Here is the Maf smoothing table and the tables that allow for ecu-based boost control. You'll notice there are 4 boost tables listed in the left hand column...1,3,&4 are usually the ones the ecu turns to if it detects any type of vehicle/engine problems or for warm-up periods. Table 2 is the one that is adjusted to whatever settings you want for boost. I won't get into detail on them too much, for the beginner the fuel/timing tables are the most important. I have these tables setup on my car to run a solid 23psi all the way to redline without any of the typical Evo boost drop-off. One table that is worthwhile to cover is the boost limit table. This is the factory ecu's way of limiting over-boost, but unfortunately does it in a very violent manner via fuel cut. Anyone who's ever put a decent amount of bolt-ons on an Evo has hit this, and it feels like you've just hit a brick wall at top speed. The ecu will allow overboost for a certain period (there is a table that lists the period of time in milliseconds, normally set for 1000, or 1 second) until it cuts fuel. This table should be raised in order to prevent hitting fuel cut (all numbers shown are load%).
The boost enhancement table (or anti-lag) tells the ecu at what rpm to start the anti-lag process. This is basically where the engine will run a slight bit leaner than normal while getting into boost in order to spool the turbo faster.



Just figured I'd throw this one in there for you math heads. The scaling manager will allow you to add math options to the tables, such as changing the Maf flow from g/s to hz. This is also where to add definitions for map hacks such as 2 byte maf flow and 2 byte load.
If you notice on the left hand side, I also have an add in hack that I didn't mention either...the knock cel add-on. Basically it's a bit of coding added to the base xml tables that allows me to set my cel light to flash when the ecu records over 3 knock counts (or whatever you set it at). Pretty handy little feature, and could save your *** down the road.

That's enough for me for now, I'll continue adding on to this thread as I get time, for a good write-up on an intro to tuning via EcuFlash, check out this link... http://forums.evolutionm.net/showthread.php?t=302895




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Old 12-25-2007, 11:37 PM
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Default Re: EcuFlash for Mitsu and Subaru! A little taste and quick write up...

Nice work!
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Old 12-25-2007, 11:57 PM
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Default Re: EcuFlash for Mitsu and Subaru! A little taste and quick write up...

Originally Posted by xenocron
Nice work!
Thanks! I'll continue to add to this thread and try to keep it as updated as possible.

Just a quick note to add, subaru maps look slightly different in setup compared to the Mitsu/Evo maps. In the subaru maps you can physically disable cel coding, and there are a lot more options available. When I get a chance to pull my WRX rom off my laptop I'll post of some more dealing with them.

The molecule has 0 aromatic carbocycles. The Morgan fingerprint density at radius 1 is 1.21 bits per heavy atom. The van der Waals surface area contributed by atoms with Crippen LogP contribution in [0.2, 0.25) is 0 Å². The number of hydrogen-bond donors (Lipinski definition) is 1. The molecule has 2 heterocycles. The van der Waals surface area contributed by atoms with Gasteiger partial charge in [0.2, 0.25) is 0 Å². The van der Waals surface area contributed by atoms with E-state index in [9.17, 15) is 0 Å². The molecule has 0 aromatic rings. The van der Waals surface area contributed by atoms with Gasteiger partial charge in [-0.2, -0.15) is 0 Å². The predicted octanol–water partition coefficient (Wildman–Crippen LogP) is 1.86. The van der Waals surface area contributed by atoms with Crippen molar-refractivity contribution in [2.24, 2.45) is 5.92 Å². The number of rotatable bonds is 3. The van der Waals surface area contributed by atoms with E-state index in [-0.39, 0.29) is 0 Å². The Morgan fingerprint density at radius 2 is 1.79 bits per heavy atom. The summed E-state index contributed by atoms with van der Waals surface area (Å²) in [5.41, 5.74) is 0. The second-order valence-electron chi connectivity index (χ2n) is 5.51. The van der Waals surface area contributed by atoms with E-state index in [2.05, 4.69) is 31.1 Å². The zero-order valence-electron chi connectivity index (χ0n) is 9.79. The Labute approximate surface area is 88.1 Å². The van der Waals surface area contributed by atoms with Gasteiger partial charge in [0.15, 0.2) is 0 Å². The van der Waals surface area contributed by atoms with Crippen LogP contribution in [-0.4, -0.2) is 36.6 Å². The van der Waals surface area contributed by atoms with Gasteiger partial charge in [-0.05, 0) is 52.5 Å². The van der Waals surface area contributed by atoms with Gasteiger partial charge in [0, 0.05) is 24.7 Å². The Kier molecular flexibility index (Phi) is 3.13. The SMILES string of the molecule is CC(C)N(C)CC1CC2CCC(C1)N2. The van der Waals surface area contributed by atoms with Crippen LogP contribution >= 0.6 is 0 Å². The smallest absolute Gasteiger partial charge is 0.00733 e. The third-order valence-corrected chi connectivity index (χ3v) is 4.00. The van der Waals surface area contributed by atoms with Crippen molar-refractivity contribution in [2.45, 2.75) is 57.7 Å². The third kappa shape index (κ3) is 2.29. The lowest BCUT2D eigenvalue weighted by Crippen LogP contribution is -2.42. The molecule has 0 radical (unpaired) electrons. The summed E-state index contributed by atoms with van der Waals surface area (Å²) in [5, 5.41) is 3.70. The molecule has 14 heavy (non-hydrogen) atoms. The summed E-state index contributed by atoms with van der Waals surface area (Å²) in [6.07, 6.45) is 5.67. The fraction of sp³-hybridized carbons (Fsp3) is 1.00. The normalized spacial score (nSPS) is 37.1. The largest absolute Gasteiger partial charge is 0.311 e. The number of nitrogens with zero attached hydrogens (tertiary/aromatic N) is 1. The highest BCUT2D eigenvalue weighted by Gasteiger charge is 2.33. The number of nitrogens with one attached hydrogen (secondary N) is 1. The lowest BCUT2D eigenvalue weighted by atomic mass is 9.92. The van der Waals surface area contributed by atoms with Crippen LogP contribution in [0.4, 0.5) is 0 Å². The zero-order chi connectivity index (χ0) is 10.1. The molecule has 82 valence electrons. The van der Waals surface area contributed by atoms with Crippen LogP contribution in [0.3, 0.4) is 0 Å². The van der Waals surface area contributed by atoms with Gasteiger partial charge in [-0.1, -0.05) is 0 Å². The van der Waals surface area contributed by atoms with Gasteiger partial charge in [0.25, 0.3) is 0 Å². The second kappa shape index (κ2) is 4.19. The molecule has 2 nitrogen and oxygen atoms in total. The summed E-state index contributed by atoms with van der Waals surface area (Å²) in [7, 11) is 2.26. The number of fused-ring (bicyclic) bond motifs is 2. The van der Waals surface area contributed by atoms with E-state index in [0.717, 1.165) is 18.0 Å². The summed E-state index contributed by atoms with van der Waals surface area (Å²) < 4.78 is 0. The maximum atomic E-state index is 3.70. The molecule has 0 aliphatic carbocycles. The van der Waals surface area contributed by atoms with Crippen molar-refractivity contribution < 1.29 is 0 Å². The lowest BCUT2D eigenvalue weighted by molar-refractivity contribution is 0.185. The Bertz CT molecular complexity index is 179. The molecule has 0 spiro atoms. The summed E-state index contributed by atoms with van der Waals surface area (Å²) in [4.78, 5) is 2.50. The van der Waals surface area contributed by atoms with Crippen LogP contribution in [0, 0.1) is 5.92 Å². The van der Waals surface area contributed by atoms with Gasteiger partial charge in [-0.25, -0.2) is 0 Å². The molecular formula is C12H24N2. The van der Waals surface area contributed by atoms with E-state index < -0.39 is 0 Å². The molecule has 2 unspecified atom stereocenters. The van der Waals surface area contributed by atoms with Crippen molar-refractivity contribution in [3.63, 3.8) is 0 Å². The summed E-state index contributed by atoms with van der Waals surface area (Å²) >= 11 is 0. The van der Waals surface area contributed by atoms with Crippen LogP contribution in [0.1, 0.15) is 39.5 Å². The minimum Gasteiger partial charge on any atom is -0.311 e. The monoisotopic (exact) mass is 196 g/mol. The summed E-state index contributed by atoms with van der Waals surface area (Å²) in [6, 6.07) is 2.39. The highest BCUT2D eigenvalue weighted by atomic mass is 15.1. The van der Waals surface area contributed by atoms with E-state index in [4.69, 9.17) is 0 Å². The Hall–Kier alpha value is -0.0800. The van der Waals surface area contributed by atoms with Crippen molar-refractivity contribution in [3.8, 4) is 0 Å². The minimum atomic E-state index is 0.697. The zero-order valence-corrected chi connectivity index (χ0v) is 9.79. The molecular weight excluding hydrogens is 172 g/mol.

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Old 12-26-2007, 01:54 AM
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Default Re: EcuFlash for Mitsu and Subaru! A little taste and quick write up...

I know nothing about these cars never even rid in one so pardon the tard questions. Do you guys disable sensors like the Honda crazed owner or have the options in your guys software?


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Old 12-26-2007, 08:26 PM
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Default Re: EcuFlash for Mitsu and Subaru! A little taste and quick write up...

Originally Posted by chris
I know nothing about these cars never even rid in one so pardon the tard questions. Do you guys disable sensors like the Honda crazed owner or have the options in your guys software?


Mitsu's MUTIII coding doesn't allow for any sensor disables, but...there are ways to "manipulate" the hex coding to use them for different sensors (i.e. more usable ones) or to replace the sensor's "output" (in reference to the MUT table, usually two seperate hex values that the sensors physically input to. They can be changed to be used for more useful tasks such as datalogging outputs for 2 byte load, 2 byte airflow, 2 byte rpm, etc.). For Subaru it's a little different, as they use just a standard 16bit obd2 coding, so for Subie's you can physically remove a sensor and then disable that entire portion of the coding that might control it or the cel light.

One good example for Mitsu's MUTIII code being manipulated is the latest patch/add-on coding that replaces the specific coding for the Maf sensor. It uses a JDM Evo8/9 3 bar map sensor that replaces the stock 1 bar usdm piece, and manipulates the coding for the Maf to convert it to a speed density system. It really hasn't caught on too much yet, as there is a decent amount of work involved to re-write the MUT table. Just to give you a quick preview of what the MUTIII table actually looks like, here is a very small section of the coding, specifically the area and 2 bytes that I change in my rom ID to allow for 2 byte load logging (for instance in this case, 2 byte load positions would be MUT0X on the first grid, and 0 and 1 on the top grid...so the resulting hex coding would be 0x888F and 0x888E)...